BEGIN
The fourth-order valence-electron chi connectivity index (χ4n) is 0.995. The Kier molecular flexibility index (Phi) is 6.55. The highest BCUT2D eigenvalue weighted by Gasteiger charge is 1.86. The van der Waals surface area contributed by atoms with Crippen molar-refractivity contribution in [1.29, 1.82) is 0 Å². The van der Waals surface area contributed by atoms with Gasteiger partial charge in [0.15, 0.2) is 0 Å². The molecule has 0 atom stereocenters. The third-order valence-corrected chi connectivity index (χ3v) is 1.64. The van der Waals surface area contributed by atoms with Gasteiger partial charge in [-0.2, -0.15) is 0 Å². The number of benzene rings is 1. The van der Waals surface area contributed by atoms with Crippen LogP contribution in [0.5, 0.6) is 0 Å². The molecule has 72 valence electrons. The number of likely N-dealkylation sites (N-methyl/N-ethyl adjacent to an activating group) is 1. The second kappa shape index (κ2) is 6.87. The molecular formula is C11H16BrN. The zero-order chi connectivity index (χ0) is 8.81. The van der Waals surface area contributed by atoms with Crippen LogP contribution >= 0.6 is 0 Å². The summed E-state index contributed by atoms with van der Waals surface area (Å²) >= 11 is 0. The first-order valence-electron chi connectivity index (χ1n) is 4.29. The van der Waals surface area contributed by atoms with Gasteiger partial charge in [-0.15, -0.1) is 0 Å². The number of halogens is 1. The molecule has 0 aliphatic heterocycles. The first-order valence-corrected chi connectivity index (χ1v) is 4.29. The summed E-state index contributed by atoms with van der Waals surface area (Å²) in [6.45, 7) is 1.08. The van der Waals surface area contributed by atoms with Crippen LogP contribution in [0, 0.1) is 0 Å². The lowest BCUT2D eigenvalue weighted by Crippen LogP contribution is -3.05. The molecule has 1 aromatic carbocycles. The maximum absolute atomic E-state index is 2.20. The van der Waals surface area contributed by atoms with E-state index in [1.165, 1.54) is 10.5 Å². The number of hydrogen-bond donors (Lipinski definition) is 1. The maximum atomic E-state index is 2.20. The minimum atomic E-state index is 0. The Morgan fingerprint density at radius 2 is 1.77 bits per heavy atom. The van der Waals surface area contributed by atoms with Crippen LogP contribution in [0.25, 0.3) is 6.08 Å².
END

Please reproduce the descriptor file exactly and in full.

The fourth-order valence-electron chi connectivity index (χ4n) is 0.995. The Kier molecular flexibility index (Phi) is 6.55. The highest BCUT2D eigenvalue weighted by Gasteiger charge is 1.86. The van der Waals surface area contributed by atoms with Crippen molar-refractivity contribution in [1.29, 1.82) is 0 Å². The van der Waals surface area contributed by atoms with Gasteiger partial charge in [0.15, 0.2) is 0 Å². The molecule has 0 atom stereocenters. The third-order valence-corrected chi connectivity index (χ3v) is 1.64. The van der Waals surface area contributed by atoms with Gasteiger partial charge in [-0.2, -0.15) is 0 Å². The number of benzene rings is 1. The van der Waals surface area contributed by atoms with Crippen LogP contribution in [0.5, 0.6) is 0 Å². The molecule has 72 valence electrons. The number of likely N-dealkylation sites (N-methyl/N-ethyl adjacent to an activating group) is 1. The second kappa shape index (κ2) is 6.87. The molecular formula is C11H16BrN. The zero-order chi connectivity index (χ0) is 8.81. The van der Waals surface area contributed by atoms with Crippen LogP contribution >= 0.6 is 0 Å². The summed E-state index contributed by atoms with van der Waals surface area (Å²) >= 11 is 0. The first-order valence-electron chi connectivity index (χ1n) is 4.29. The van der Waals surface area contributed by atoms with Gasteiger partial charge in [-0.15, -0.1) is 0 Å². The number of halogens is 1. The molecule has 0 aliphatic heterocycles. The first-order valence-corrected chi connectivity index (χ1v) is 4.29. The summed E-state index contributed by atoms with van der Waals surface area (Å²) in [6.45, 7) is 1.08. The van der Waals surface area contributed by atoms with Crippen LogP contribution in [0, 0.1) is 0 Å². The lowest BCUT2D eigenvalue weighted by Crippen LogP contribution is -3.05. The molecule has 1 aromatic carbocycles. The maximum absolute atomic E-state index is 2.20. The van der Waals surface area contributed by atoms with E-state index in [1.165, 1.54) is 10.5 Å². The number of hydrogen-bond donors (Lipinski definition) is 1. The maximum atomic E-state index is 2.20. The minimum atomic E-state index is 0. The Morgan fingerprint density at radius 2 is 1.77 bits per heavy atom. The van der Waals surface area contributed by atoms with Crippen LogP contribution in [0.25, 0.3) is 6.08 Å².